“I can't get an article I wrote in Newsweek in 1985," says the former Newsweek columnist and senior editor
Jonathan Alter, a former Newsweek columnist and senior editor, said that magazine owner Barry Diller needs to “make good” on preserving Newsweek's archives and making them available to the public.
“I can't get an article I wrote in Newsweek in 1985. There's something wrong with that,” he said in an interview with TheWrap to mark the publication of his new book “The Center Holds: Obama and His Enemies.”
Alter said that Newsweek had sold the archive, but its ownership was currently unclear.
Update: IAC chief Diller wrote TheWrap that this was not the case. "We own the archives, always have," he wrote in an email on Monday. "They're not currently digitized, but available."
When asked where they were available Diller said they were accessible "to Newsweek/Daily Beast employees."
A spokeswoman for IAC clarified: "We haven't invested in putting everything online yet. Spending the money to put it online hasn't been our first priority."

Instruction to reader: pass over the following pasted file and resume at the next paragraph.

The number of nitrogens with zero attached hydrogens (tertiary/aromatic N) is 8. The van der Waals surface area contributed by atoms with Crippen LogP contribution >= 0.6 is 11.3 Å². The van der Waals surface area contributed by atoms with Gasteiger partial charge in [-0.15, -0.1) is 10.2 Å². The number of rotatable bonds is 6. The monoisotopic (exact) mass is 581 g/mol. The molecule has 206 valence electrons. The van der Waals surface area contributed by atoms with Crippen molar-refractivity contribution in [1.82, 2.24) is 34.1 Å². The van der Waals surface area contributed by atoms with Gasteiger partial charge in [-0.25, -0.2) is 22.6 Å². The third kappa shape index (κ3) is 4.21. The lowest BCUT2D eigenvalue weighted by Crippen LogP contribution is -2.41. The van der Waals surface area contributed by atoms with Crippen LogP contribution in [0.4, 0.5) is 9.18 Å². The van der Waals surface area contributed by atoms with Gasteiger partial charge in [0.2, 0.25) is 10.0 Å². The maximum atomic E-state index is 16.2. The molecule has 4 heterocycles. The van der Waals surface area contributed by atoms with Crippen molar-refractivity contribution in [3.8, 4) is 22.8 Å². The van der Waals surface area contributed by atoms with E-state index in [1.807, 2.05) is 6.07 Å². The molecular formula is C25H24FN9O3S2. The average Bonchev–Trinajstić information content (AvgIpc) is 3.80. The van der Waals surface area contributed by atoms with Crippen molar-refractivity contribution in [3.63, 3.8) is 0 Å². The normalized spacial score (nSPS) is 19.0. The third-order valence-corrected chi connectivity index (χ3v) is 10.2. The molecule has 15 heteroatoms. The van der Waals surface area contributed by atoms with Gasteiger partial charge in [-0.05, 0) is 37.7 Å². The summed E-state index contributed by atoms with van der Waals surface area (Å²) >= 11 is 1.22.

Diller merged Newsweek with The Daily Beast in 2010, but shut the weekly print edition at the end of last year after major, ongoing financial losses. He has recently said that he would like to sell Newsweek, but few believe that he will readily find a buyer. The magazine was in print from 1933 to the end of 2012.
The archives are not available on the Daily Beast/Newsweek page, nor is there information on the subscriber page about where to access past content. Google searches do not surface digital versions of archived material.
For example, a search for a famous Barbarella cover story about Jane Fonda from November 1967 can only be found in a used print copy on Amazon.com. An “ehow.com” query of where to find old Newsweek stories directs readers to their local libraries, noting:
“If the article being searched for was published within the last 12 months, it may be found on the magazine's website. Otherwise, finding older articles may require ordering back issues or visiting a library.”
Alter, who worked at Newsweek for 28 years, called the situation “depressing.”
He added: “It's up to Barry Diller to make it right — for all the people who worked at Newsweek for all those years. For the millions of readers who need access to Newsweek's history.”